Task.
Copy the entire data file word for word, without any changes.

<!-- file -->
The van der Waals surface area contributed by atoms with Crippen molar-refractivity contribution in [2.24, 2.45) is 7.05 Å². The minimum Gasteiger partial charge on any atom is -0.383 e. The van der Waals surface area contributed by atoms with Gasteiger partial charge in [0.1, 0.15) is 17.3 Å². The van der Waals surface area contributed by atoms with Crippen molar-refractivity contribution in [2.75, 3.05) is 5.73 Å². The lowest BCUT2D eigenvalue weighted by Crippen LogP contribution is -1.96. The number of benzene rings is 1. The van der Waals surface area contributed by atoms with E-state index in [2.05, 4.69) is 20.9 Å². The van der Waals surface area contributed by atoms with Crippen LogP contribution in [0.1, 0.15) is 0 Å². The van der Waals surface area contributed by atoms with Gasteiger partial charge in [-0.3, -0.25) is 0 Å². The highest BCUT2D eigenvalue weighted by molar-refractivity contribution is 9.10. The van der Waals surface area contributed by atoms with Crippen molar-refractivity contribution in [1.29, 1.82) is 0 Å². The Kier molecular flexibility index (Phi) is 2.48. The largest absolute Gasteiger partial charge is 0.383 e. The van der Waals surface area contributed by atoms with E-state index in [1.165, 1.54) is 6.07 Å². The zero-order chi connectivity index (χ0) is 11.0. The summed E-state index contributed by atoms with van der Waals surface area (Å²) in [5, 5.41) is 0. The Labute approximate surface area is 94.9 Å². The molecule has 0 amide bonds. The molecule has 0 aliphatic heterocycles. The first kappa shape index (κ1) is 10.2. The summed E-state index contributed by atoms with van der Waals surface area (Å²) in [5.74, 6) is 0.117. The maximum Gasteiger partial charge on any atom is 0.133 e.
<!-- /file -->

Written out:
The van der Waals surface area contributed by atoms with Crippen molar-refractivity contribution in [2.24, 2.45) is 7.05 Å². The minimum Gasteiger partial charge on any atom is -0.383 e. The van der Waals surface area contributed by atoms with Gasteiger partial charge in [0.1, 0.15) is 17.3 Å². The van der Waals surface area contributed by atoms with Crippen molar-refractivity contribution in [2.75, 3.05) is 5.73 Å². The lowest BCUT2D eigenvalue weighted by Crippen LogP contribution is -1.96. The number of benzene rings is 1. The van der Waals surface area contributed by atoms with E-state index in [2.05, 4.69) is 20.9 Å². The van der Waals surface area contributed by atoms with Crippen LogP contribution in [0.1, 0.15) is 0 Å². The van der Waals surface area contributed by atoms with Gasteiger partial charge in [-0.3, -0.25) is 0 Å². The highest BCUT2D eigenvalue weighted by molar-refractivity contribution is 9.10. The van der Waals surface area contributed by atoms with Crippen molar-refractivity contribution in [1.29, 1.82) is 0 Å². The Kier molecular flexibility index (Phi) is 2.48. The largest absolute Gasteiger partial charge is 0.383 e. The van der Waals surface area contributed by atoms with E-state index in [1.165, 1.54) is 6.07 Å². The zero-order chi connectivity index (χ0) is 11.0. The summed E-state index contributed by atoms with van der Waals surface area (Å²) in [5, 5.41) is 0. The Labute approximate surface area is 94.9 Å². The molecule has 0 amide bonds. The molecule has 0 aliphatic heterocycles. The first kappa shape index (κ1) is 10.2. The summed E-state index contributed by atoms with van der Waals surface area (Å²) in [5.74, 6) is 0.117. The maximum Gasteiger partial charge on any atom is 0.133 e.